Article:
George L. Carter was born January 10, 1887. He was the oldest of 9 children. His parents were Walter Crockett and Lucy Ann Jennings Carter. Mr. Carter's father was a disabled Confederate Veteran who served as a captain in the local militia and sustained injuries that lead to the amputation of one leg. Five of his brothers and sisters died before reaching the age of 20. Three sisters lived to adult hood.
Mr. Carter's first job was working as a store clerk making around 50 cents a day. In 1877, the Wythe Lead Mine Company employed Mr. Carter in Austinville, VA. He held positions as bookkeeper, buyer and later manager of the company. The operation needed considerable improvements. At the time the operators didn't think they could get adequate financing. The board of directors authorized Mr. Carter to sell the plant and land at a specified price. Realizing he would have no trouble selling the operation and also realizing the new operators would need more land; Mr. Carter secured additional land in the surrounding areas. Mr. Carter was successful in selling the company above the specified price and all the land he had under this option. This was Mr. Carter's first successful venture and the foundation for his empire.
Mr. Carter's next step was being familiar with the iron mining and charcoal fired furnaces. He became associated with George T. Mills who was building the Dora Iron Furnace in Pulaski, VA. When Mr. Mills died before the furnaces were complete, Mr. Carter moved from vice president and manager to president of operations. While at the Dora Furnace, he got the smaller furnaces to join him. He borrowed $400,000 and using the property as collateral, he developed a new quality iron known as "Dora Pig." Click here for picture of Dora Furnace in Pulaski, VA.
Due to the high cost of coke from Pennsylvania, Mr. Carter started exploring coal veins in Southwest Virginia and South West Virginia. Because of the availability of rail service he opened his first mine at Cranes nest on Ton's Creek in Wise County, VA. In a short time he opened a second mining facility and was operating 200 coke ovens.
During this same time Mr. Carter purchased the Crozier Furnace in Roanoke, VA. This was combined with the Dora operation and Tom's Creek operation. In 1888, a new company was named "The Carter Coal and Iron Company."
Realizing that the new enterprise would require more capital, Mr. Carter, Ben Dulaney and John Colwell organized the Virginia Iron Company and Coke Company (VICCC) in 1899. Mr. Carter was the president and the central office was in Bristol, VA. Under Mr. Carter's leadership VICCC acquired the Cresent Horseshoe and Iron Company and the Radford Pipe Works in Radford, VA. He built furnances in Max Meadows and Ivanhoe, VA and a tool plant at Middlesboro, Kentucky.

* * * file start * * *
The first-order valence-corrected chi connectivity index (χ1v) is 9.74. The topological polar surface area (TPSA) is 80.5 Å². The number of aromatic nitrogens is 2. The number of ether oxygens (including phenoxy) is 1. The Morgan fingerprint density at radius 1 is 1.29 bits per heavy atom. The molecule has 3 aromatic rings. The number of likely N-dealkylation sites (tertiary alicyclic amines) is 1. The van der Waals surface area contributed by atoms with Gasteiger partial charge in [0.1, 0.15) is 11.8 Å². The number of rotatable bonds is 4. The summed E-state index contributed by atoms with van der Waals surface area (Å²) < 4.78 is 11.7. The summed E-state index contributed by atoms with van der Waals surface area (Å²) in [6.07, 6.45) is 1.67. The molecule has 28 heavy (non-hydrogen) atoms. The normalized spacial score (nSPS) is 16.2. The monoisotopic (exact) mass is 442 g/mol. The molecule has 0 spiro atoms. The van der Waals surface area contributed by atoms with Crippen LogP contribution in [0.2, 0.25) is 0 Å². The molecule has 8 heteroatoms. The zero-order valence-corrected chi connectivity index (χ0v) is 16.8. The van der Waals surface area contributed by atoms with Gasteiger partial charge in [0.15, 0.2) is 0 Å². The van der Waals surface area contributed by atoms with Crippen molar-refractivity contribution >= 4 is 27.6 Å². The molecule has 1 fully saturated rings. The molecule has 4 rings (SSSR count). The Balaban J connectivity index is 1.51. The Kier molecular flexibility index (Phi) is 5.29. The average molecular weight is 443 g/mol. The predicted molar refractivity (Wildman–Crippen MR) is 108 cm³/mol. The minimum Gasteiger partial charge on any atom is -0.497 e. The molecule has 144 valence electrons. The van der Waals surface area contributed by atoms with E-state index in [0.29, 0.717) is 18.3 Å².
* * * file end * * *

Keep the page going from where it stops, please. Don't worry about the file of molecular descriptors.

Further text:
Mr. Carter began his railroad building with a small project of 20 miles running from Iron Ridge near Galax and lying principally in his native county of Carroll. He next built what is known as the Virginia and Southern Railway running from Bristol, VA to Big Stone Gap and later tied in with the C.C. & O. at Spears Ferry. In the meantime Mr. Carter became interested in coal. After severing his connection with VICCC, he developed a coal property in Clinch Valley and sold out to the Clinchfield Coal Corporation. He built a short railroad running from Dante to St Paul; a distance of 8 miles.
He brought with him two surveyors - Mr. Jim McCou and Mr. Frank Zigler. They surveyed and laid out much of Coalwood and Caretta. In 1902, Mr. Carter organized the Virginia Pocahontas Coal Company and on April 5, 1905, the first coal was shipped.
When Mr. Carter came to the rugged wilderness of southern McDowell County, there was a farmhouse in the lower end of what is now called Coalwood. The only way in was by horseback or foot across the hills to Welch or War. The first houses were built around 1902. The True Vine Church was built in 1903.
One of the first mines in Coalwood was the No. 1 mine, located in the right side of the valley in Mudhole section. The No. 2 mine was up in the hollow behind Howard Baker's house in the Middle Town section. No. 3 & 4 mines were in the Snakeroot section. No. 8 was also located in this area.
The first superintendent for the miners was Mr. Aaron Collier.
In 1912, Mr. Carter reoganized the Carter Coal Company and bought 16,000 acres of land in the Big Creek District. He added to this 10,000 acres along the Cumberland River in Kentucky under the name of Interstate Coal Company. In 1916 he purchased 10,000 acres near Richlands in Tazwell County, VA. This was known as Seaboard.
As mining progressed, the Olga #1 shaft was sunk in 1912-1914. The coal seam was hit on April 14, 1914, two days after Easter. Mr. Dean Luther, who was in charge of sinking the shaft, had at one time helped build the Holland Tunnel in New York City.